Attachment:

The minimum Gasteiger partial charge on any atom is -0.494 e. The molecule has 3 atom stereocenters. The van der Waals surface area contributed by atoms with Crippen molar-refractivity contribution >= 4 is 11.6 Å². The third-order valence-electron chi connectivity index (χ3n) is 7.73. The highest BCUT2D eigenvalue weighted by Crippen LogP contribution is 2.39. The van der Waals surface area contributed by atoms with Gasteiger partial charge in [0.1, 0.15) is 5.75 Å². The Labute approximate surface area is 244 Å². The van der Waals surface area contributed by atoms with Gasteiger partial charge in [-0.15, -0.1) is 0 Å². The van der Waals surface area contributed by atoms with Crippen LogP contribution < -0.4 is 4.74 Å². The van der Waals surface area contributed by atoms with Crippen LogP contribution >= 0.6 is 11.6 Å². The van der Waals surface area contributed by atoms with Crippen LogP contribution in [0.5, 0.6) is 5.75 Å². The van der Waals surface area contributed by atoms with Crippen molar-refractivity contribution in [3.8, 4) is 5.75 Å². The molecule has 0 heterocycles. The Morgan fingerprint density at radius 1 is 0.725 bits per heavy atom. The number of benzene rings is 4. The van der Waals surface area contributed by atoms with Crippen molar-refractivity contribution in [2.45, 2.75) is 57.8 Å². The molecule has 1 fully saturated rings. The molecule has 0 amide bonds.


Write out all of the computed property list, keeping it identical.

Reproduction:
The minimum Gasteiger partial charge on any atom is -0.494 e. The molecule has 3 atom stereocenters. The van der Waals surface area contributed by atoms with Crippen molar-refractivity contribution >= 4 is 11.6 Å². The third-order valence-electron chi connectivity index (χ3n) is 7.73. The highest BCUT2D eigenvalue weighted by Crippen LogP contribution is 2.39. The van der Waals surface area contributed by atoms with Gasteiger partial charge in [0.1, 0.15) is 5.75 Å². The Labute approximate surface area is 244 Å². The van der Waals surface area contributed by atoms with Gasteiger partial charge in [-0.15, -0.1) is 0 Å². The van der Waals surface area contributed by atoms with Crippen LogP contribution < -0.4 is 4.74 Å². The van der Waals surface area contributed by atoms with Crippen LogP contribution >= 0.6 is 11.6 Å². The van der Waals surface area contributed by atoms with Crippen LogP contribution in [0.5, 0.6) is 5.75 Å². The van der Waals surface area contributed by atoms with Crippen molar-refractivity contribution in [3.8, 4) is 5.75 Å². The molecule has 0 heterocycles. The Morgan fingerprint density at radius 1 is 0.725 bits per heavy atom. The number of benzene rings is 4. The van der Waals surface area contributed by atoms with Crippen molar-refractivity contribution in [2.45, 2.75) is 57.8 Å². The molecule has 1 fully saturated rings. The molecule has 0 amide bonds.